We use a white noise machine at night, it’s super helpful to mask any noises, in the ear or not. 👍


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I've had it for years. I also have meniers so sometimes the tinnitus will get worse in my left ear when the deafness increases. Basically tinittus takes the place of deafness. The more deaf you get the worse the tinnitus. Does anytning really help? Yea... getting your hearing back. Good luck with that. I have just learned to live with it. It's like a permanent fall day with the crickets roaring.

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Come to think of it, I grew up with constant strep throat and ear infections. But back when I was kid, doctors didn’t do anything about it. That might have something to do with it!


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Originally Posted by charleslang
One more thing.

This is gold, all of it--your contribution and others.


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So I just learnt that it could be caused by not only loud sound, but also infections and stress (anger included). I will arrange for a doctor visit ASAP!

P.S My friend who is learning the violin has been suffering from the condition for one month now. So it's not just the piano of course. I'd say the odds of having Tinnitus could be higher when playing a naturally loud instrument so close to the ears such as the violin.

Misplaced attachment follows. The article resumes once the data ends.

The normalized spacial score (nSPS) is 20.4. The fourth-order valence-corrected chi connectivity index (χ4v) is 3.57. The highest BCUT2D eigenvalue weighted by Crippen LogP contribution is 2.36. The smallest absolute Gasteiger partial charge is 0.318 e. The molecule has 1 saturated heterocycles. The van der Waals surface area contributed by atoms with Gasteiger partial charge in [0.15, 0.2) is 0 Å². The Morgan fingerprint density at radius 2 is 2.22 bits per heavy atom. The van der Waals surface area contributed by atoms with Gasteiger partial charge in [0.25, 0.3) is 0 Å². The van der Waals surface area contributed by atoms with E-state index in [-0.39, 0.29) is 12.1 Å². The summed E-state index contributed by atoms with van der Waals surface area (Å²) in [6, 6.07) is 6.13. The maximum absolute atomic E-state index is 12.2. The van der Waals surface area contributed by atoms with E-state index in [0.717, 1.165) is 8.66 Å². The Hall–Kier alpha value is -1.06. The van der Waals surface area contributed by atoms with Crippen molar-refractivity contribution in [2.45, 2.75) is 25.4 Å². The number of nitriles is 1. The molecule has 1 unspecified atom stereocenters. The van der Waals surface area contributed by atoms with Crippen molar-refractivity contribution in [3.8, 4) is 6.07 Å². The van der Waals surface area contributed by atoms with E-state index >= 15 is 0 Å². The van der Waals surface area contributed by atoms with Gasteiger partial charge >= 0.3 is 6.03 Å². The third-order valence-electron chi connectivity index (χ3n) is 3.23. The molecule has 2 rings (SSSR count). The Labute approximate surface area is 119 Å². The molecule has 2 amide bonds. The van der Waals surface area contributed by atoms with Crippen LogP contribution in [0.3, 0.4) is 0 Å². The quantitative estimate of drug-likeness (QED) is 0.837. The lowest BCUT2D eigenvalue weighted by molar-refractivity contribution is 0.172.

Last edited by meghdad; 03/12/21 04:28 AM.

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I should add, I take a lot of medications as well as herbal concoctions for my meniers disease and one of them is flavonoid. The company that makes Lipo Flavonoid claims that it is "considered by ENT's to be the most effective over the counter solution to reduce ear ringing." Does it work? My tinnitus, deafness and dizziness is so up and down I can't tell what helps and what doesn't. But... it can't hurt.

I will also add although in today's world I think everyone knows this... wear ear protection for any loud noises. I teach sporting clays so of course we all wear ear protection (if we didn't we could rename the clinics "Tinnitus clinics") but I also wear them when mowing, sawing, hammering and even vaccuming. I wish I had done that from an early age. (I still remember practically sitting in the speakers at a Steve Miller concert when I was 16). I've been told that when ever you experience ringing in the ears after a loud noise you have perminently lost some hearing. I've also been told (as mentioned earlier) that tinnitus is a sign of hearing loss.

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Originally Posted by Peyton
I should add, I take a lot of medications as well as herbal concoctions for my meniers disease and one of them is flavonoid. The company that makes Lipo Flavonoid claims that it is "considered by ENT's to be the most effective over the counter solution to reduce ear ringing." Does it work? My tinnitus, deafness and dizziness is so up and down I can't tell what helps and what doesn't. But... it can't hurt.